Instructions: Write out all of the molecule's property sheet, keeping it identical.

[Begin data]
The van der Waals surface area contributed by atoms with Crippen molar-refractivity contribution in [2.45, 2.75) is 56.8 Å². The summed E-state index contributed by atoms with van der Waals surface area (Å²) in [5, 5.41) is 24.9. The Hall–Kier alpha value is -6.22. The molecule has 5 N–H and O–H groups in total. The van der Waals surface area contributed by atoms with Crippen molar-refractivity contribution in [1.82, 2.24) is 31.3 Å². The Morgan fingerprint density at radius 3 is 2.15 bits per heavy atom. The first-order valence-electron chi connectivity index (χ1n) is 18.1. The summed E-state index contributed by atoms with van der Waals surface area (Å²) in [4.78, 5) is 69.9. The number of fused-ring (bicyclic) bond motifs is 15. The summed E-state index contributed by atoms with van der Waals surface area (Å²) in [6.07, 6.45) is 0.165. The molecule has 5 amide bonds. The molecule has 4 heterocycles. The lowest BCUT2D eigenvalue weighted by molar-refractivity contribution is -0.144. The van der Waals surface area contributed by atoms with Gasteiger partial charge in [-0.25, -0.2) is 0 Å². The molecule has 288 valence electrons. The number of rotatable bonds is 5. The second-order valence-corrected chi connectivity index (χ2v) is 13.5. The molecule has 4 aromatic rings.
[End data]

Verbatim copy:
The van der Waals surface area contributed by atoms with Crippen molar-refractivity contribution in [2.45, 2.75) is 56.8 Å². The summed E-state index contributed by atoms with van der Waals surface area (Å²) in [5, 5.41) is 24.9. The Hall–Kier alpha value is -6.22. The molecule has 5 N–H and O–H groups in total. The van der Waals surface area contributed by atoms with Crippen molar-refractivity contribution in [1.82, 2.24) is 31.3 Å². The Morgan fingerprint density at radius 3 is 2.15 bits per heavy atom. The first-order valence-electron chi connectivity index (χ1n) is 18.1. The summed E-state index contributed by atoms with van der Waals surface area (Å²) in [4.78, 5) is 69.9. The number of fused-ring (bicyclic) bond motifs is 15. The summed E-state index contributed by atoms with van der Waals surface area (Å²) in [6.07, 6.45) is 0.165. The molecule has 5 amide bonds. The molecule has 4 heterocycles. The lowest BCUT2D eigenvalue weighted by molar-refractivity contribution is -0.144. The van der Waals surface area contributed by atoms with Gasteiger partial charge in [-0.25, -0.2) is 0 Å². The molecule has 288 valence electrons. The number of rotatable bonds is 5. The second-order valence-corrected chi connectivity index (χ2v) is 13.5. The molecule has 4 aromatic rings.